I have always sung. I have always written. Now you are part of my journey, that beautiful moment when others listen.

David Kidman, a reviewer who gets it:

Suffice to say first, that it’s a really interesting disc, one that catches the senses at once and doesn’t let go for its whole length. And it’s evident that Salwa’s a true individual, with a distinctive outlook and expressive method that neither seems to reference any other songwriter nor sound like any other artist. ….. Salwa’s responsible for all lyrics and music on the album, and she sings with the greatest confidence and conviction, generally in a quite gorgeous and deliberately enunciated tone (you can hear every word), with the odd (surprising) ululatory outburst along the way (the close of Fighter).
– David Kidman, Fatea Magazine Jan 2015

Bit of Bio info:

I’m an ethnic mix, so I grew up listening to a lot of classical and world music which has heavily influenced me. I only started listening to folky music a year or so ago ironically. My style is a mix of folk and singer-songwriter but I feel it comes from somewhere more primal than all of the labels which is why I sometimes find it hard to fit into genres.

Started with the clarinet and piano at 5, and was composing things from then, graduated to largely self-taught guitar at 14, picked up a ukulele finally at around 29, loved it and Matt from the Duke of Uke suggested a different tuning to normal which I continue to use to this day as it allow me a more guitar-like freedom with the instrument.

An operation to remove a benign tumor in my salivary gland meant I had stroke face for a while in my early 30’s, the fear of that – of losing my ability to sing or speak properly – finally pushed me into doing the music that I have always written, out loud, outside the comfort of my bedroom. I vowed if I regained my facial muscle control, I would start gigging, so at age 30 after a bit of a long convalescence, I started to do small open mics, mostly with @earmusicgigs (Thanks Joel!)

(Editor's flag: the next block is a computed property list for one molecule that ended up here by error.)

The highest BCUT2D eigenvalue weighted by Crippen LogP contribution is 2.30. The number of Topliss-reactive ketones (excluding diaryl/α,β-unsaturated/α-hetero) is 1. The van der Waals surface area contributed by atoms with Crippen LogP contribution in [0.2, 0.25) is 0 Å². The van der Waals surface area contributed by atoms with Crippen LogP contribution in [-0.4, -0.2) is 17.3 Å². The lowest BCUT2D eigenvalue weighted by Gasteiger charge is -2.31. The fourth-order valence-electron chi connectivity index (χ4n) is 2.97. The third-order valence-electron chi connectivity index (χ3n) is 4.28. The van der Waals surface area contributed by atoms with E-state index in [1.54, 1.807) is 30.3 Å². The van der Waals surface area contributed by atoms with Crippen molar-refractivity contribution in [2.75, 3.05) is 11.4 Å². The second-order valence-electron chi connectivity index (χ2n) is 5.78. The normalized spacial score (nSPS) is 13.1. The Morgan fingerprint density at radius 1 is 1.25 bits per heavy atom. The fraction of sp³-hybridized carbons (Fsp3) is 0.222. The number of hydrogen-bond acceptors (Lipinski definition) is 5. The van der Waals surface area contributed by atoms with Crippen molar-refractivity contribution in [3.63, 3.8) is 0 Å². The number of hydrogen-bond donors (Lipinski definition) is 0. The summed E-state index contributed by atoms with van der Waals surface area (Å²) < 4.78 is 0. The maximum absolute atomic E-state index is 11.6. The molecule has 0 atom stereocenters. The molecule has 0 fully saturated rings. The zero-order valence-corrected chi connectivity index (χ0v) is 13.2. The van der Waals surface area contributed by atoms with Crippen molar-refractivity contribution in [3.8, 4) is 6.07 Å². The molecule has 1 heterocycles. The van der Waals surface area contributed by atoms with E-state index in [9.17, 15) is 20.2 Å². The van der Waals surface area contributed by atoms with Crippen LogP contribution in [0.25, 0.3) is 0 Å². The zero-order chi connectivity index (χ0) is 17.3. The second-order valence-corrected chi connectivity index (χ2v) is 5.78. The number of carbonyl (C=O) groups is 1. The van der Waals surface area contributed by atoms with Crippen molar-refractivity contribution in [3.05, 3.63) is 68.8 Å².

The worst gig experience I ever had was playing an empty “venue” that was really not somewhere people went unless they went to see a band they liked play much later in the evening. It had cowboy saloon style bathroom stalls next to the stage…and no door to the bathrooms. Because there were just saloon doors when people went to go to the loo with the open top and bottom, I had just started singing a song, when this stench wafted over to me so bad I was choking on my words as my eyes watered. Managed to finish the song but I just thought, that sums this venue up really. No-one here, and someone’s just done a massive shit in the middle of my set. The struggle of all unknown artists- Thank you London.

I perform solo, but it’s not through lack of trying to get a band together, for some reason I seem destined to do this alone as band members fall through whenever I’ve managed to find people interested. At least for the album I was lucky enough to find some great collaborators who lent me their talents. However I always see layers in my music, and it would be nice to perform with at least a cello and percussion because my vision is so much greater than my solo ability, and I don’t want to rely on samples or loop stations if I can help it. I want people to feel every drum beat in their solar plexus, a bit like what I would imagine going to a Dead Can Dance concert might have felt like if I had managed to see them live.

This is turning into a little bit of an essay. Luckily my songs are succinct, even if I, am not. x

1 Comment

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  1. Hi Salwa. Richard Williams in Bristol put me onto you. Can you do a lunch time gig June 9th? 1.10pm to 1.55pm. We can pay cheap travel (e.g. Mega bus) from london, give you lunch and an appreciative audience. check out http://www.saint-stephens.com, the venue and email me bigbromo at yahoo.co.uk asap. thanks David Mowat

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